Everything was there – the project plan, the project management software, the project team, the change plan, managers and senior management support.
Everyone knew – the newsletters had gone out, the communication plan appeared to have worked, the team meetings happened, the posters were printed and the vision was mentioned often.
Everyone was working – the project manager, the project team, all managers were working very hard, and the people were busy and occupied. Unfortunately, the costs were also working as they continued to climb without real progress apparently being made.
And the results – the business case for initiating the new system was sound, however getting to those results was starting to feel like walking through syrup.
Or at least that is how David, the Managing Partner of this professional services firm, was feeling as he struggled to contain his frustration.
“Where are the results? I am not interested in activity! It is taking too long! “
How can so much action not appear to deliver results?
The answer lies in a combination of the project plan, the change management or people plan, AND in the way the people are experiencing the whole exercise.
Business results always reflect what people are working on and where their true focus really lies. Working on tasks and being busy with actions does not necessarily translate into intended results and performance.
We often overlook this insight when using a structured and formal change management approach to bringing about change, even when a communications plan is in place.
Professional services firms, by their very nature, employ people who view themselves as professionals, who see themselves as thinkers, and who gain personal value from making decisions that affect themselves and their clients.
A structured plan and set of activities that “tells” them to change what they do, when, how and for what purpose they need to do it, does not align with their view of themselves.
And so managers become hoarse from repeating themselves and senior managers get frustrated at the slower than expected rate of implementation.
Experience continues to show 90% of support given to people who are being asked to change their work behaviour, focuses on policies, systems and usually includes one way communications.
These activities are all good and necessary, however they tends to be highly task focused and are usually driven by the project or change management process itself.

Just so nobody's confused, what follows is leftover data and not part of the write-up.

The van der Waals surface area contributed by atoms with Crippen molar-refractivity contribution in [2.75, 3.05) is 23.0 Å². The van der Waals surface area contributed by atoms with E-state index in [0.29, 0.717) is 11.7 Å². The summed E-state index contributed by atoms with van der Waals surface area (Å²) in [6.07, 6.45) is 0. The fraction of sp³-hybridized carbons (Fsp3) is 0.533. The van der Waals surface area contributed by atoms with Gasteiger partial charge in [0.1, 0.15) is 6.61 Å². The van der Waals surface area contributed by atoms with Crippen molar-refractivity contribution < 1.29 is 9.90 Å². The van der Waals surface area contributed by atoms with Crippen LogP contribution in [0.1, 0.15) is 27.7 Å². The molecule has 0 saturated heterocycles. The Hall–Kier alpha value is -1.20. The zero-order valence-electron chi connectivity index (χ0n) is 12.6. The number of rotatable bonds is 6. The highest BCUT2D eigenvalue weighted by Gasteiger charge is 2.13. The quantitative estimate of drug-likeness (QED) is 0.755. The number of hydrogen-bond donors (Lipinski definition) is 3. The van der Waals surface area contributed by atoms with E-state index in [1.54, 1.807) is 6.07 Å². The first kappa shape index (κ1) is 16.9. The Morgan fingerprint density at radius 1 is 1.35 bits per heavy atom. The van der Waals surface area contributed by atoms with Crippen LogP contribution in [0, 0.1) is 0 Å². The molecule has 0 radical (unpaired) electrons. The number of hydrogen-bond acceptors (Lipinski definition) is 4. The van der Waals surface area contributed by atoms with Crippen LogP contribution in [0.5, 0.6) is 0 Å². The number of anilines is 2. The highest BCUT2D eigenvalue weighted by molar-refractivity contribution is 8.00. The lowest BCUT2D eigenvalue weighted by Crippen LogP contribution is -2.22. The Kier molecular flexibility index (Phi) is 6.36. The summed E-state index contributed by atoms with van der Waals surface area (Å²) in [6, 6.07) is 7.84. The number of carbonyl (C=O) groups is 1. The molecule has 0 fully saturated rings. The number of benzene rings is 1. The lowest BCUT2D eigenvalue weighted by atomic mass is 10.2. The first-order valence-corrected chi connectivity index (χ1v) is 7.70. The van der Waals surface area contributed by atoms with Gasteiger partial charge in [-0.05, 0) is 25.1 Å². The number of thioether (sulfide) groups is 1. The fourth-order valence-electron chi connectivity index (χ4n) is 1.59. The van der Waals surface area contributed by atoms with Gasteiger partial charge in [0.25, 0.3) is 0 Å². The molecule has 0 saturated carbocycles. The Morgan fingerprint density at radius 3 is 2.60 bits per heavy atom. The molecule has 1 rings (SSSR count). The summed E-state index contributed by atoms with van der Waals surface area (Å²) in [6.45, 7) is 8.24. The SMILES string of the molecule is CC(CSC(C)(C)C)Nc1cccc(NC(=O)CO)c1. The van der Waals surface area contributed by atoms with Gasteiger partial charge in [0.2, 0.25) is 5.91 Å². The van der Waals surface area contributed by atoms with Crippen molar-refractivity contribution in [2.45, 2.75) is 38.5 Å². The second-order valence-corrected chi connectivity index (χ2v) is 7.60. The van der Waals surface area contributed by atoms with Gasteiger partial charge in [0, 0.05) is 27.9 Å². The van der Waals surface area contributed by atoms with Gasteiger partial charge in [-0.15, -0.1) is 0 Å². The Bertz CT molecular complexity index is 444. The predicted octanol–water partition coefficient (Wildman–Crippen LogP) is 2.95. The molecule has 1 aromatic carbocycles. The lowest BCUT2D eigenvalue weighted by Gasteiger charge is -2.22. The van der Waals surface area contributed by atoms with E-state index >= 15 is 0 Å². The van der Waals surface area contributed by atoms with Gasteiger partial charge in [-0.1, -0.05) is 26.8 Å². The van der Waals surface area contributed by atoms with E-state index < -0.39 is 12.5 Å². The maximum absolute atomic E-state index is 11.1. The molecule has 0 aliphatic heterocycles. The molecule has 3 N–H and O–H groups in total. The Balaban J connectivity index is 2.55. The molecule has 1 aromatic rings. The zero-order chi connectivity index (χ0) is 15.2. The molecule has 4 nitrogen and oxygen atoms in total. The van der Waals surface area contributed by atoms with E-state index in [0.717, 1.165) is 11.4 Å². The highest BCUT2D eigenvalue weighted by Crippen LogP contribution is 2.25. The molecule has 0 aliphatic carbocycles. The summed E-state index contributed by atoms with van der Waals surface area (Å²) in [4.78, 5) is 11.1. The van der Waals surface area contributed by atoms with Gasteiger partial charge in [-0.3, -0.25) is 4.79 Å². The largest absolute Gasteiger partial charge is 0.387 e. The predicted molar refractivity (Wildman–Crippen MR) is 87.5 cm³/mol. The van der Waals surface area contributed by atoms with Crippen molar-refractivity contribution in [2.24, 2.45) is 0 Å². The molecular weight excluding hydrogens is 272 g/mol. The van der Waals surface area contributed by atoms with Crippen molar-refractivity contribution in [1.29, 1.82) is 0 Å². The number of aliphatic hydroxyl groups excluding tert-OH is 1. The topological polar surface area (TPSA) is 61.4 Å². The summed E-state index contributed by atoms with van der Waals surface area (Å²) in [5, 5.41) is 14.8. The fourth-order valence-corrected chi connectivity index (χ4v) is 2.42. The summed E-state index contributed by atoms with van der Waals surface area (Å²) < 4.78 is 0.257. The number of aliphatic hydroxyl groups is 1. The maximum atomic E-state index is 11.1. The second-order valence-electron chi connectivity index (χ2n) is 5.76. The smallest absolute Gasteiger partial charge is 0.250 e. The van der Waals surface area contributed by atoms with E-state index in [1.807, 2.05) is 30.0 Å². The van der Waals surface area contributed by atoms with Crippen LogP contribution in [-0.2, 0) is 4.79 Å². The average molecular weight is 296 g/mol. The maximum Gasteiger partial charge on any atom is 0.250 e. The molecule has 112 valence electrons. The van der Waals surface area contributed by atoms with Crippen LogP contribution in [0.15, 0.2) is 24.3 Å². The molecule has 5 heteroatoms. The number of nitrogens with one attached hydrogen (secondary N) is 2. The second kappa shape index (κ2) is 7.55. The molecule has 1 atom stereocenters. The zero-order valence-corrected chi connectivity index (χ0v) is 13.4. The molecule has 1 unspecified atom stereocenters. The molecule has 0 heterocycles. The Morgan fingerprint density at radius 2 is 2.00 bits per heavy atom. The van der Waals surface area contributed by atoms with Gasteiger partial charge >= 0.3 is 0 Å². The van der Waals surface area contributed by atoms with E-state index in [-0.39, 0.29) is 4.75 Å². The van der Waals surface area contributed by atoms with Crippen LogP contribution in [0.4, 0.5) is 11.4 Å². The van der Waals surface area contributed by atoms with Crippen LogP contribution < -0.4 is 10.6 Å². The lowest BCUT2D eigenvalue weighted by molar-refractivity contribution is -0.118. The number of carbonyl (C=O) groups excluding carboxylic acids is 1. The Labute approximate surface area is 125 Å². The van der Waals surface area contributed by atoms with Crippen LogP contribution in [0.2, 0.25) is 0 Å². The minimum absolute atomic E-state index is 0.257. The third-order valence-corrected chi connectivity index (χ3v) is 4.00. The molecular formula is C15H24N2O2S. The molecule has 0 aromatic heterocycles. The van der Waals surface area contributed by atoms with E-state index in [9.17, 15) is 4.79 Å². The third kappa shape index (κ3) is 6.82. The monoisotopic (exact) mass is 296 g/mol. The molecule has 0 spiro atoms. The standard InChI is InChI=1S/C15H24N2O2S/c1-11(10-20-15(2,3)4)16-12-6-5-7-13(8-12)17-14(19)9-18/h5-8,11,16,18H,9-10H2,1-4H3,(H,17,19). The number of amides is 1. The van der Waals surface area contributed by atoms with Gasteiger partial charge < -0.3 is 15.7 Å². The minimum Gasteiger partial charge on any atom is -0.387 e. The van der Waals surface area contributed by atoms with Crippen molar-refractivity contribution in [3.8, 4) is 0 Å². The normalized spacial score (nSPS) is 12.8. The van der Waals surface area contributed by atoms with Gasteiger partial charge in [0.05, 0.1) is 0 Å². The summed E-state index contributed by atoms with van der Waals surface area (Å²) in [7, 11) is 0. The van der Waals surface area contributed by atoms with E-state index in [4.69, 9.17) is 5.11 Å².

This approach, whilst organised and well suited to organisations in the past, tends to view people as activity extensions of the project plan and its milestones. The result is lots of activity and not necessarily the expected results.
How to support a change project so it does not require resuscitation?
When people are being asked to change their behaviours they are also being asked to change how they think. To do this, they need a different kind of leadership and support to the style they receive for normal operational activity to occur.
This is particularly relevant when “changing” professionals. They need support which aligns with their personal views and attitudes first, so they can start to see the value in their becoming engaged with the change. They are not being “difficult”. It is just the way they think and have been trained to think.
Once again, experience continues to show when the significant majority of the change support focuses: on people issues and not solely on tasks; on their values and not solely policies; on their actions and not solely on communications plan, then change results tend to be delivered quicker.
As their level of engagement becomes more focused, different performance and results tend to last for longer and disruptions along the route become reduced.
All because people are being appropriately led, being inspired and being actively encouraged to create their own motivation to change.
Project sponsors and senior partners need to consider their own style and focus of leadership and what it would take to make it more appropriate and relevant to the successful implementation of the project in order to achieve the desired outcomes.
What does this style of Change Leadership look like?
Change leadership is more than sharing the “why” changes need to be adopted.
It is involves leading and encouraging people to talk about the gaps which exist between “their why” and “your why”.
It needs to include consistent two way open discussions filling in the gaps in understanding and highlighting the potential consequences of the change programme as the people see them.
Naturally including people in how to bridge the gaps and reduce the risks is critical for both long term engagement, and project success.
People are always inspired when they are able to see their contribution and passions being a real part of the new future.
They need to be able to create a picture in their head of how they can contribute to the successful implementation of the change and how they can make a difference.
In this way the project tasks become stepping stones towards success and achievement rather than something else that needs to be completed on top of a full day’s work.
People become motivated when they are able to see what they can actively do and achieve within activities that occur within the project plan.
Even professionals thrive on achieving smaller steps when it is clear that they can make a difference to the outcomes.
Holding focused discussion sessions that deal with both progress and barriers to success creates the space where motivation can exist and thrive.
Committing to this level and kind of support will enable everyone to move towards accepting the change consequences and delivering the improved results. The policies and systems will then be able to sustain the improved results.